The monotone voice is mine. The stumbling sentences, mumbled.
My first experience with Shakespeare.
My English teachers at High School tried hard. They really did. They would allocate speaking roles. The next day the lead would be away. Another round of allocating some one in the lead would drop someone else it to. The next day, they too would be absent. This would begin a pattern. There would be an absolute struggle of a class reading from the script aloud.
Why should Shakespeare be compulsory?
Is the only reason we study Shakespeare is because we have to?
The simple beauty of the language? The insight in humanity? The profound poetic power? The provocative and perceptive use of character? The representation of humans in Shakespeare is timeless, right?
Then, why make it compulsory? The quality of a Shakespearean play is abundant. In my opinion it should not be compulsory. The subjective quality of his drama and poetry is worthy of study as it is provocative and evocative. If education can be boiled now to one thing, it is to challenge. There are many other writers, novelists, poets, film makers…that will challenge young people.
Shakespeare’s plays are relevant in the 21st century, so much that there is no need to make it compulsory.
The first thing I reinforce when approaching Shakespeare: it was written to be preformed. It is not a stagnant text, instead, it is meant to be three dimensional, an experience of the mind, the eyes and ears. It is multisensory. The words must be made to come alive.
For over a decade Shakespeare has been a compulsory part of Stage Five (years 9 and 10) English. 14 to 16 years olds must study Shakespeare. Why? Why is Shakespeare revered above all other writers? What impact does this have on how Shakespeare is taught in year 7 and 8 and later, in year 11 and 12?
All students must study English. In my region in 2012 4162 students selected Advanced or Standard English. About 38% selected Advance English.
At the highest level of secondary literature studies there are still five Shakespearean plays listed as options. You must study a Shakespeare if you study the Advanced course.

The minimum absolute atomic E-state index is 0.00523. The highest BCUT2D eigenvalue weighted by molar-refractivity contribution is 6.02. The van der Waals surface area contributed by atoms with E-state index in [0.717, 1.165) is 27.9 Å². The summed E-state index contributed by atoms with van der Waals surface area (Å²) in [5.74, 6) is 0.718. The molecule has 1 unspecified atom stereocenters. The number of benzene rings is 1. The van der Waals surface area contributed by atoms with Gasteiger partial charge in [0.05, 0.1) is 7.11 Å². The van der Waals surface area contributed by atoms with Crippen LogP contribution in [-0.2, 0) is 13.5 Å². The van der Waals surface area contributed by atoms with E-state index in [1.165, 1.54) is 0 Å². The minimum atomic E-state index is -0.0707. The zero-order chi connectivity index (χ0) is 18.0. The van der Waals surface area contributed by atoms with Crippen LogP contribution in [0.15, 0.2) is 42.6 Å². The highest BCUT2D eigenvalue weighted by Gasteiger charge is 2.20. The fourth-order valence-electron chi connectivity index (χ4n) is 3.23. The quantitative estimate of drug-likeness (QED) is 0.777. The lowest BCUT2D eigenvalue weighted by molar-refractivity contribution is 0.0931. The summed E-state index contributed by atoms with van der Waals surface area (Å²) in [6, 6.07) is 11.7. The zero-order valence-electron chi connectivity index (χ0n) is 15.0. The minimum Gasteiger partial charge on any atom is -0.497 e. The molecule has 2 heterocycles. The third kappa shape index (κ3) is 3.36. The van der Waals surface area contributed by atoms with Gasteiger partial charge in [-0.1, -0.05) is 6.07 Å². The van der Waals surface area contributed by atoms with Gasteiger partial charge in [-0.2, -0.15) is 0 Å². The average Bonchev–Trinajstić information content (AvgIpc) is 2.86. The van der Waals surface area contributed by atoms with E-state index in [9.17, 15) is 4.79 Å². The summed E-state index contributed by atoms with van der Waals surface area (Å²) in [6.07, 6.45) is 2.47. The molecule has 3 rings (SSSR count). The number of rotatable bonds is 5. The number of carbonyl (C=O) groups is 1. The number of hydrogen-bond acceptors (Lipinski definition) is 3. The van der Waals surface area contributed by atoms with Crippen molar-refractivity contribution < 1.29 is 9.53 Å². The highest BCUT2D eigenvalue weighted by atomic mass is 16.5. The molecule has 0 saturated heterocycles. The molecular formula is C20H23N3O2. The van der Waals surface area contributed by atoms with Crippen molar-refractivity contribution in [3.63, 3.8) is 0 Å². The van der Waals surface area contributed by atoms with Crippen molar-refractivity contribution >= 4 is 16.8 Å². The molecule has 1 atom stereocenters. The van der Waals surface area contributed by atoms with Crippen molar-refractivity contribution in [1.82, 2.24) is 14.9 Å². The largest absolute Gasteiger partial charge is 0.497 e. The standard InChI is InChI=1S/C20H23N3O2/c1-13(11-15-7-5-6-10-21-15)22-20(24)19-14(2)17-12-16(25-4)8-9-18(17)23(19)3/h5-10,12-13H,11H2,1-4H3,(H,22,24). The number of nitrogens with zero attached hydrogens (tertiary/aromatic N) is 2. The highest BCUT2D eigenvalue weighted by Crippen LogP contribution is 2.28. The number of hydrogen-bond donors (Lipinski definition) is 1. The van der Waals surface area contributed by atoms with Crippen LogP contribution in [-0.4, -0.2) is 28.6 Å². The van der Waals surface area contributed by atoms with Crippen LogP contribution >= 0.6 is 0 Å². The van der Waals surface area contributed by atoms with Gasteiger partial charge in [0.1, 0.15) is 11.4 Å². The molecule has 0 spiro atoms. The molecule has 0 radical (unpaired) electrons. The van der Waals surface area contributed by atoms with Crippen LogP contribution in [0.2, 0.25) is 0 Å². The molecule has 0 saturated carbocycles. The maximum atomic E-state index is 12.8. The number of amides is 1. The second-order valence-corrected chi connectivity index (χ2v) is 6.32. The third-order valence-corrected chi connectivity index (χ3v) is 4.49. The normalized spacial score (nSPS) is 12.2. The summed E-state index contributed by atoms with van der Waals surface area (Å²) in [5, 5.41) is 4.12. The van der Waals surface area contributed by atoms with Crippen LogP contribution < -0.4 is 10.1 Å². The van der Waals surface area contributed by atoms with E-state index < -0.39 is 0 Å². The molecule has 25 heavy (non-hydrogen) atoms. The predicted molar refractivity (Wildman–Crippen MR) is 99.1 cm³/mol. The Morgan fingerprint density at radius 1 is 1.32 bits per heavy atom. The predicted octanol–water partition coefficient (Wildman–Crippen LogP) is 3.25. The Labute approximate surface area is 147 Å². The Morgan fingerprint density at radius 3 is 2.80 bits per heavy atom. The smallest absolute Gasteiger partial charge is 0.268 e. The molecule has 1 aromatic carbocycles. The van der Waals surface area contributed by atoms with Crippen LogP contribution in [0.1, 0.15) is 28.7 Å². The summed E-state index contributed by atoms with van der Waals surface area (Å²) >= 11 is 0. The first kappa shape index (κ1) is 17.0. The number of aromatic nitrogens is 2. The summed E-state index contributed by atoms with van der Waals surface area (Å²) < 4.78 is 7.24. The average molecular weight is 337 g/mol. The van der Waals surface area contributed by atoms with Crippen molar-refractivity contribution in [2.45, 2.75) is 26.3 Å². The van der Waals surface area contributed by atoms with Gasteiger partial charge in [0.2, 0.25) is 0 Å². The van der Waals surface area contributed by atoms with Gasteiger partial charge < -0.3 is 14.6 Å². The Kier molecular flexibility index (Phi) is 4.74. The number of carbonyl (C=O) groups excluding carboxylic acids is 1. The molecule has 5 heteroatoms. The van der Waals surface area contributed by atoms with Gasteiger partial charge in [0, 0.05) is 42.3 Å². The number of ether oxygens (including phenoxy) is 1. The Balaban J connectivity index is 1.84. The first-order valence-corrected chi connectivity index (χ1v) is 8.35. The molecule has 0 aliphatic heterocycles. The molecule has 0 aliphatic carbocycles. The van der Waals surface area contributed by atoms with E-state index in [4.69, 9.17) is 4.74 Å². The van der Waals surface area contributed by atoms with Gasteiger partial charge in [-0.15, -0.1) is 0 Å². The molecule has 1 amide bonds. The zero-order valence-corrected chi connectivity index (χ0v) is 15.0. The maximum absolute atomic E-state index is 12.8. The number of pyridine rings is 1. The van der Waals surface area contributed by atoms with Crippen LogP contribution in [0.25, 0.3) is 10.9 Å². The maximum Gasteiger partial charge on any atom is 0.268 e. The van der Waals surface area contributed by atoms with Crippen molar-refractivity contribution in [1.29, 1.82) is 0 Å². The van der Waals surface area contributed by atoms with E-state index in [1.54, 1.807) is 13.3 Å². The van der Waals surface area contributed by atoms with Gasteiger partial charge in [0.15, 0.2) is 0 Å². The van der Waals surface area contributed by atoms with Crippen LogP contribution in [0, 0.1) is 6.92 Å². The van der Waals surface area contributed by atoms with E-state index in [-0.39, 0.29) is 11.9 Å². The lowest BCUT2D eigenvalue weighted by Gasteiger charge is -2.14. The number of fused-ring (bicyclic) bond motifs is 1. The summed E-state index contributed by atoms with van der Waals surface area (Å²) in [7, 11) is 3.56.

In the Common Content Area of Study, ‘Belonging’, As You Like It, is an option. While in other sections of the Advanced Course King Richard III, Hamlet and Julius Caesar are options. While the ultimate English literature course available in NSW, Extension English has one: Twelfth Night.
The first issue here is if you select As You Like It, effectively your students will compose a response based upon the script and other related texts. This will be worth 15 marks. The other options, a comparative question for Richard III (20 marks), a critical study of Hamlet (20 marks) and JC as the basis of a response with other related texts (20 marks). The position of Twelfth Night is also within a grander idea of ‘Language and Gender’, again allowing students to respond to the Shakespearean script and other texts. Depending on your students, 5 less marks for a question on Shakespeare could be a big difference. Effectively, four out of the five Shakespearean dramas veer away from a ‘traditional’ extended critique of the play. Yes, you still must ‘know’ the text, but within the well defined descriptors prepared by the Board. How might this effect how to study Shakespearean drama?
Next post: Teaching Shakespeare in years 7 and 8…